Incognito by Katie Delahanty

Ellie is deep into the Keystone Academy curriculum and the story opens with her on a mission to steal a voice recording from the Andy Warhol Museum collection. The famous artist was known for saving everything. While completing her goal, a colleague arrives and sneakily steals the cassette from her. So, she fails the mission. She moves on with other students to go undercover and learn as much as they can about a new program that’s based on whether free will is real or not. The group gets brain scans and disguises and they discover who’s trustworthy and who isn’t. This new program is a little too close to Ellie’s past and her old journal becomes a topic of interest and the story ends with a twist that leaves the opening for a third book in the Keystone series. Riddles and intrigue, 4 stars!

Nameless Queen by Rebecca McLaughlin

Coin is homeless and alone. She picks pockets to survive. The homeless people are called Nameless and are ignored and treated horribly by everyone else and have no legal rights. The king passes away and the kingdom is awaiting news of who the heir is. The heir is chosen as the king speaks his last words, mentioning a name. Then a tattoo magically appears on the shoulder of the person named. Coin happens to be that person, therefore the heir. She’s with her friend Hat when she gets a stinging pain on her shoulder and the two of them see her tattoo. She’s arrested for forging the tattoo and escapes only to be tested by the king’s daughter. Danger, intrigue, and a new world surround Coin as she adjusts to royal etiquette, duties, and the constant threat to her life. Self-worth, loyalty and friendship bind this unique story together, 4 stars!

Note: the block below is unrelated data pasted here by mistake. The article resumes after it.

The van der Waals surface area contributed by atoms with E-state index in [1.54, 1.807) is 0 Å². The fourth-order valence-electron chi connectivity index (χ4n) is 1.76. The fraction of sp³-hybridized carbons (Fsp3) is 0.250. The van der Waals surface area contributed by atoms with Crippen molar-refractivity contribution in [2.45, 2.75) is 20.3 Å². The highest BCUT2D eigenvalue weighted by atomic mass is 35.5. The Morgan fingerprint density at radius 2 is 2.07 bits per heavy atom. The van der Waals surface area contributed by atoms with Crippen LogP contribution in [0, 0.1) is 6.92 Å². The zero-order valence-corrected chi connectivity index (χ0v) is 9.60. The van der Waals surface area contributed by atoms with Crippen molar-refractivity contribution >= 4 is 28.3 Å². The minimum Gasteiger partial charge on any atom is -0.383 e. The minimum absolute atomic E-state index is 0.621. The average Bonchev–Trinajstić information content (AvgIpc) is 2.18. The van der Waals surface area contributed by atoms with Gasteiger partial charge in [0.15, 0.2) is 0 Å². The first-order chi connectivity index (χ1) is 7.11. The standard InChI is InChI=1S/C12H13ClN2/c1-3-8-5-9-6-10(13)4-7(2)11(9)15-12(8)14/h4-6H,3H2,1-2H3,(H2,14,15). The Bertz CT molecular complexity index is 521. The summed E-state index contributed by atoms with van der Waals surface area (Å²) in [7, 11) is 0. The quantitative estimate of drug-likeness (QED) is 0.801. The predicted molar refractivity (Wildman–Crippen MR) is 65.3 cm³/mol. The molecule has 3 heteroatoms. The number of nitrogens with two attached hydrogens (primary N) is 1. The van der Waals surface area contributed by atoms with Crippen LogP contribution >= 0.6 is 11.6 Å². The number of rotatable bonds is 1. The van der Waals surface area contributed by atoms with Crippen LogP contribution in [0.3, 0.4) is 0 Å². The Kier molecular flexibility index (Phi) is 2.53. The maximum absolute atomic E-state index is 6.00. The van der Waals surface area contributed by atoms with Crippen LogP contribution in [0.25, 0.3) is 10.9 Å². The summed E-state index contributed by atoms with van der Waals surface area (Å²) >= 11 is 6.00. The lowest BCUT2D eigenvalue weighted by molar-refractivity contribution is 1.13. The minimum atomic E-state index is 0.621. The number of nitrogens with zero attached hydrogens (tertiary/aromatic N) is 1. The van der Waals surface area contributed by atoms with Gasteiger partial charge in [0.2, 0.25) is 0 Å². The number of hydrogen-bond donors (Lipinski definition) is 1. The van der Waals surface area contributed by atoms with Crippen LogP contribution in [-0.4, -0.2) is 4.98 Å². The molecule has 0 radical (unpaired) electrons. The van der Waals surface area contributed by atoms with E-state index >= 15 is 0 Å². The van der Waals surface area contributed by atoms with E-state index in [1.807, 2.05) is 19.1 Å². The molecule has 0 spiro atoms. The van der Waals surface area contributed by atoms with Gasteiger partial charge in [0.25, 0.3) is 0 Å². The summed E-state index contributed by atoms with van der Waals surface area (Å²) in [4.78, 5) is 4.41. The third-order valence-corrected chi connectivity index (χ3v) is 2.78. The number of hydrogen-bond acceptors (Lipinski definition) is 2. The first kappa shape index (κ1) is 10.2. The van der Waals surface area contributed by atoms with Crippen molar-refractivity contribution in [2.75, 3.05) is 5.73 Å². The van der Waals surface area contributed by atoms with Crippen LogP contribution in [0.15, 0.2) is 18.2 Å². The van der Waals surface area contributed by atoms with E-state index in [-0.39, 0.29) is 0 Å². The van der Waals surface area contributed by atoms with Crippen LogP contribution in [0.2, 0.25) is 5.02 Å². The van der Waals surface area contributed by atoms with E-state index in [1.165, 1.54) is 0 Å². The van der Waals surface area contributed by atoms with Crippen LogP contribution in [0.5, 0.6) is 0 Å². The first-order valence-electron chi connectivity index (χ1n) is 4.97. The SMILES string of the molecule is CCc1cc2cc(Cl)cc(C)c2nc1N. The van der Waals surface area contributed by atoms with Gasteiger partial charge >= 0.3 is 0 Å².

Agnes at the End of the World by Kelly McWilliams

Completely Riveting!

Agnes resides within a cult at Red Creek but she doesn’t realize that she’s part of a cult. She’s the eldest of several siblings and is responsible for taking care of their family because their mother is severely depressed. Agnes sneaks to the Outside once a month to retrieve insulin for her younger brother Ezekiel, even though she knows it’s against the rules. Her sister Beth, the next eldest sibling, is a rebel and doesn’t like the rules. When Beth is caught kissing a boy, she’s disgraced by their father and the community. Agnes has been betrothed as a sixth wife to a middle-aged man and before she gets married, she has to teach Beth everything so she can then become the family caretaker. The middle-aged man decides to marry Beth instead of Agnes to straighten Beth out. In the meantime, a ferocious virus is spreading throughout the world and eventually arrives at Red Creek. The Prophet releases an infected dog during a church meeting and, after a few people are bitten, he tells them about his revelation; the Rapture has arrived and everyone must move into the underground bunker. Agnes escapes with Ezekiel and is heartbroken that she’s left the rest of her siblings behind. She knows that the bunker would be a death sentence for Ezekiel because there’s no insulin for him. This is a riveting story about cults, self-worth, self-importance, bravery, love, loyalty, and sacrifice. The author’s note explains the cult background information being from a nonfiction book of a survivor who escaped a true cult. A wonderfully written and all-encompassing story about love, sacrifice, and different faiths, 5 stars!